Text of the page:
Several priorities topped the list. Empire spent the first 24 hours after the storm assessing the situation. It had to determine how many vegetation management personnel would be needed and prioritize clearing roads and rights-of-way of fallen trees so line crews could restore power to critical facilities, including Freeman
Hospital and the city’s water supplier.
Debris covered the roads, making access impossible. Crews began by clearing the roads for ambulances and emergency personnel so victims could receive assistance. Navigating the disaster area was difficult because road signs and familiar landmarks had been destroyed. This proved to be an even bigger challenge when trying to explain a location to crews who were not familiar with a specific area of town before the storm.
Communication and coordination were difficult because the cell towers either had been destroyed or were fed from circuits in the path of the tornado, which made coordinating restoration efforts especially difficult.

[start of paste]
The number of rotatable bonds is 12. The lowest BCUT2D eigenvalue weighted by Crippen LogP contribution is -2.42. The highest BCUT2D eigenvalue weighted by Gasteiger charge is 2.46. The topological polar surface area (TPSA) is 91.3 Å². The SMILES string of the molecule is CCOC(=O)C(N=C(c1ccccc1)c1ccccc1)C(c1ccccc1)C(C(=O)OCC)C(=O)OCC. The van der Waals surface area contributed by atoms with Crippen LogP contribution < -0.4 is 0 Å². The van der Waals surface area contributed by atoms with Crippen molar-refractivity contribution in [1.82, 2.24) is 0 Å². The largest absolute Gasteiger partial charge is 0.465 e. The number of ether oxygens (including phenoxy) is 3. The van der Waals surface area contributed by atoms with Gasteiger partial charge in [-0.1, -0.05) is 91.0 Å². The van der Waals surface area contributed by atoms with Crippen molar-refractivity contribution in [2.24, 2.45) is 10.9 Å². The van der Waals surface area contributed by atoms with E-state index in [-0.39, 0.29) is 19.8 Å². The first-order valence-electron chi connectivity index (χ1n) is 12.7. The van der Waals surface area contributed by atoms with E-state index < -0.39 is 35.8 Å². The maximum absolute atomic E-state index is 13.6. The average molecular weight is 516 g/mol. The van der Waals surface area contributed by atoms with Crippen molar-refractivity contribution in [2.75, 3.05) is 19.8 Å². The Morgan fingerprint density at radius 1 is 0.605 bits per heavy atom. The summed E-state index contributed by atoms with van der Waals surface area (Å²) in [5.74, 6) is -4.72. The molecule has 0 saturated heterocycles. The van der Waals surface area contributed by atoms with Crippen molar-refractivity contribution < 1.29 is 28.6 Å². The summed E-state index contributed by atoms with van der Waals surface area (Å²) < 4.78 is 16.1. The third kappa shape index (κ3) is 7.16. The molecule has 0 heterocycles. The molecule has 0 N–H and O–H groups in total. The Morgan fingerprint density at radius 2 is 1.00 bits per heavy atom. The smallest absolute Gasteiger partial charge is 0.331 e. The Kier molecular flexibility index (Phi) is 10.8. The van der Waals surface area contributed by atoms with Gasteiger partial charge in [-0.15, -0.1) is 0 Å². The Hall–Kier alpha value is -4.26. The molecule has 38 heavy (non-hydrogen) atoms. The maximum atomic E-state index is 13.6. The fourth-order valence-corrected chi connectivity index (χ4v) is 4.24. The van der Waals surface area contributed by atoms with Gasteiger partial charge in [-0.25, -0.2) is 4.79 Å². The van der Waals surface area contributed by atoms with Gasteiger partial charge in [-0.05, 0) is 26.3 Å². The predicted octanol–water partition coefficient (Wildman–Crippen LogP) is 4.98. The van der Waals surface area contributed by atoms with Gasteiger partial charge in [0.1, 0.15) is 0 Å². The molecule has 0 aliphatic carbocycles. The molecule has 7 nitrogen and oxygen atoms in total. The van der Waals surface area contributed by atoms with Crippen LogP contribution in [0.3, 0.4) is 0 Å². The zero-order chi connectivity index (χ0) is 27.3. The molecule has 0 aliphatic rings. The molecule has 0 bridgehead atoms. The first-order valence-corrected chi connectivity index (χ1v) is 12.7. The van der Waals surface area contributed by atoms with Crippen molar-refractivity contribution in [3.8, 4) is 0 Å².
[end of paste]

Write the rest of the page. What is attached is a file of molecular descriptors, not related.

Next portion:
“We quickly learned that text messages would go into the tornado area, and that seemed to improve some of the communication issues,” Grossman said.
Restoring power to Freeman Hospital was a major focus that first evening. Although Freeman did not suffer a direct hit, the tornado severely damaged the substation and lines feeding the hospital, forcing it to run on generator power. It was imperative repairs be made quickly, as the hospital was inundated with injured residents, including the patient volume from St. John’s Hospital, which had been completely destroyed by the storm. Within 12 hours, due to the incredibly hard work of both vegetation management crews and line crews, a new line was created to bypass the damaged areas so the hospital could receive direct service.